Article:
There is still so much improvement needed in Malaysia’s fair employment practices, as private sectors are still largely favouring to employ specific employees that relate to race, language or religion. According to the Centre for Governance and Political Studies(Cent-GPS), a KL-based behavioural and social science research firm conducted a study of racial bias in the private sector. Much of the studies are extended from a research paper by local academics from University Malaysia(UM) and University Kebangsaan Malaysia(UKM).

 

For the past several months, Cent-GPS submitted 3,829 job applications to more than 500 jobs. Each of these 500 jobs, 7 nearly identical resumes were submitted, the only difference is the fictitious ethnic group’s candidates which is comprised of 3 Malays, 2 Chinese and 2 Indians. All of the 7 resumes had the same qualifications, experience and language ability (Bahasa Malaysia, English and Mandarin).

From the key findings:

  • both male and female Chinese candidates obtained more callbacks for interviews compared to their Malay and Indian peers combined.
  • despite its candidates being able to communicate in Mandarin at an “intermediate” level, a Chinese candidate is still likely to receive callbacks.
  • a Malay female candidate who is not wearing a hijab is more likely to get a callback compared to one who wears hijab.

Eventhough the study definitely shows that employers still discriminate, some of the slides did present some flaws that may have skewed the results. For instance, the “equivalent universities” are not identical, one candidate is from Inti, one from the United Kingdom, and one from Queensland which has been identified by a Twitter user that have reviewed the study. Moreover, the resume sample size is limited to 7 compared to the prior study which did 3,012 resumes and the previous research paper has proven that bias towards Chinese in the private sector does exist. The previous study entitled “Discrimination in high degrees: Race and graduate hiring in Malaysia” and was published in the Journal of Asia Pacific Economy by local academics Dr Muhammad Abdul Khalid and Hwok-Aun Lee.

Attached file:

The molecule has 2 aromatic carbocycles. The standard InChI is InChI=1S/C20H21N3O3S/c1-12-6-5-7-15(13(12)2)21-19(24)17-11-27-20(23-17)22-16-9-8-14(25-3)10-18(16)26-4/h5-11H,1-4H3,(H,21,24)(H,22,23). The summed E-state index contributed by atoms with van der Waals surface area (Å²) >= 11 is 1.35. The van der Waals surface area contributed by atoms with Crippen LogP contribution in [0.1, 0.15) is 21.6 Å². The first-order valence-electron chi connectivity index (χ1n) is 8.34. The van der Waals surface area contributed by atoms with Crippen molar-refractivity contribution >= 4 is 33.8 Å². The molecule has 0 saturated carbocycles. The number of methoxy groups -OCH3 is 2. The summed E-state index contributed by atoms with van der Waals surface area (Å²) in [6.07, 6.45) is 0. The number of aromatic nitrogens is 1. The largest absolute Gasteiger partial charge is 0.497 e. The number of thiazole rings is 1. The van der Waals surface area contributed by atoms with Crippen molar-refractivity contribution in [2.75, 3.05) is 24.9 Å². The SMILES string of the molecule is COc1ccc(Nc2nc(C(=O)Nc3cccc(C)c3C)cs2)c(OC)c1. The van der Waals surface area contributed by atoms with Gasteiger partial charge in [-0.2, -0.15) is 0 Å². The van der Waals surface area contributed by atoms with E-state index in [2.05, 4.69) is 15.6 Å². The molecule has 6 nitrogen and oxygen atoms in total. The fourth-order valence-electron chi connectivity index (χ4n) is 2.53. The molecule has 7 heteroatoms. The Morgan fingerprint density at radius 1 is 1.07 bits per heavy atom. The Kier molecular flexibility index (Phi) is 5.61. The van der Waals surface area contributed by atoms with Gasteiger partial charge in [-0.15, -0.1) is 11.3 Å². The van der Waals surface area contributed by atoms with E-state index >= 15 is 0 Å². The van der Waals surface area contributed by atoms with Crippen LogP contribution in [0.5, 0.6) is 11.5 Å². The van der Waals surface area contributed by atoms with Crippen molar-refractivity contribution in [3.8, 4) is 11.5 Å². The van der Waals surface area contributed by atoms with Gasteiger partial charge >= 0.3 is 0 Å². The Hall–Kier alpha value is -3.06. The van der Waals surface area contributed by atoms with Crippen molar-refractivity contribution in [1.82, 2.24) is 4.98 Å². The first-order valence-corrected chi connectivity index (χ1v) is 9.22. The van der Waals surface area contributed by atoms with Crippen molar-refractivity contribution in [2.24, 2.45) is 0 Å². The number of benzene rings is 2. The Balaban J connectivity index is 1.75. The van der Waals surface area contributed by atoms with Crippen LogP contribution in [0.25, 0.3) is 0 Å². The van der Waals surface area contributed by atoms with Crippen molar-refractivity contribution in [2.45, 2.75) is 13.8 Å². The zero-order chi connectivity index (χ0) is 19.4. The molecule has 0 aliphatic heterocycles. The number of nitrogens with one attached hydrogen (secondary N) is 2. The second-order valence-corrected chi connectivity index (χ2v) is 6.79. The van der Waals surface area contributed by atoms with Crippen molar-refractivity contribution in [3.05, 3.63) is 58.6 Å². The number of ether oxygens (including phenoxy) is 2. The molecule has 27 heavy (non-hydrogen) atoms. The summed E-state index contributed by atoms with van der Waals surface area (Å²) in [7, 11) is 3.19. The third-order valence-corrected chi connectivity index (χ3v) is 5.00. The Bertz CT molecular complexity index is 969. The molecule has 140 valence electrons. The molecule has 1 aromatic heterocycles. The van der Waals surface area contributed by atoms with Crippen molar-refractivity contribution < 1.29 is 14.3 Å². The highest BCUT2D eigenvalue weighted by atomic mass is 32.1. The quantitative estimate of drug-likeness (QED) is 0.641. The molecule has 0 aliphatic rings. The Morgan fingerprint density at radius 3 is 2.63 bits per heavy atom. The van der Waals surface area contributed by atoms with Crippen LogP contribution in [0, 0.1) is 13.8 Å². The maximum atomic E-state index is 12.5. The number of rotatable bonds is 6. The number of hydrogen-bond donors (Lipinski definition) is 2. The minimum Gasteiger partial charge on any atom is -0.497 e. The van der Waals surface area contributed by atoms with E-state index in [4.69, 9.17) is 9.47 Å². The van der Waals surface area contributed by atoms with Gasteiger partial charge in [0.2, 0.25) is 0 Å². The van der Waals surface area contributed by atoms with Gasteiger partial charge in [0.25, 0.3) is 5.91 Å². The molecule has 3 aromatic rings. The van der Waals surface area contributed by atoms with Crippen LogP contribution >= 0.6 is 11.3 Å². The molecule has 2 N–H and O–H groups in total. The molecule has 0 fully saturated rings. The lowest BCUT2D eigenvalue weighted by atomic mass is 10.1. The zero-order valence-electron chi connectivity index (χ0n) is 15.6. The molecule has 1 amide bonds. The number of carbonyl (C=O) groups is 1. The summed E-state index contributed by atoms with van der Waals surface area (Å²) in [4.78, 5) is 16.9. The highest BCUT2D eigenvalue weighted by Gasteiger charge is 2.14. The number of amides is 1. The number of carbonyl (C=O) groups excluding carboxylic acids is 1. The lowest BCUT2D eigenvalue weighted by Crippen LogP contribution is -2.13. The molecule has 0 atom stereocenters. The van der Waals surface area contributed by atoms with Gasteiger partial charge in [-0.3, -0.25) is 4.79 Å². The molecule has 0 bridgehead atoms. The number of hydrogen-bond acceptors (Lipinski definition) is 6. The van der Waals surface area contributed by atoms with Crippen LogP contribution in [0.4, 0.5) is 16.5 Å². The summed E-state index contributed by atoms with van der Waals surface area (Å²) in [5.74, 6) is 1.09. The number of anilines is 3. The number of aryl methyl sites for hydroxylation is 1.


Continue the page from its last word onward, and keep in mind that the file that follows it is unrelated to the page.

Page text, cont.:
From the key findings:

  • Found that in general, above average applicants get more callbacks than below average applicants. Interestingly, above average Malay have lower callback rate than below average Chinese.
  • Showed that Chinese resumes received a 22.1% callback rate on average while Malay resumes received 4.2% callback rate on average.
  • Malay applicants for engineering jobs get the lowest callback rate at 2.9%.
  • Malay graduates from private universities get the lowest callback.
  • Showed that UTAR graduates get higher callback rates, but there is no penalty for UiTM degrees.
  • Malay resumes stating proficiency in Chinese get higher callback rates.
  • English and Malay proficiency and good English in the cover letter have ‘negligible impact on call rates’.
  • Calculated callback rates among Chinese, foreign and Malay-controlled companies. Malays get lower callback rates in ALL of them.
  • Even Malay-controlled companies favour Chinese applicants 1.6 times more than Malays.

For many employers who wish to put a stop on racial discrimination in the workforce. The playing field must be levelled equally across all races so even Malay and Indian candidates get an equal and fair chance in the job market too. For employers of all races, keep in mind that despite the negative bias towards specific races you are losing out on good candidates.

So what do you think about this study? Leave your thoughts and comments on what employers should do to curb the stigma of racial discrimination across all job sectors. Follow us for more daily career insights and new hirings to land your dream job. Head over to Jobstore.com and unveil your next job opportunity.


You Jing is a content writer who writes career and lifestyle contents to inspire job seekers and employers alike on their journey to work-life balance, empowerment and transformation in their career path.

Reach me at youjing@jobstore.com

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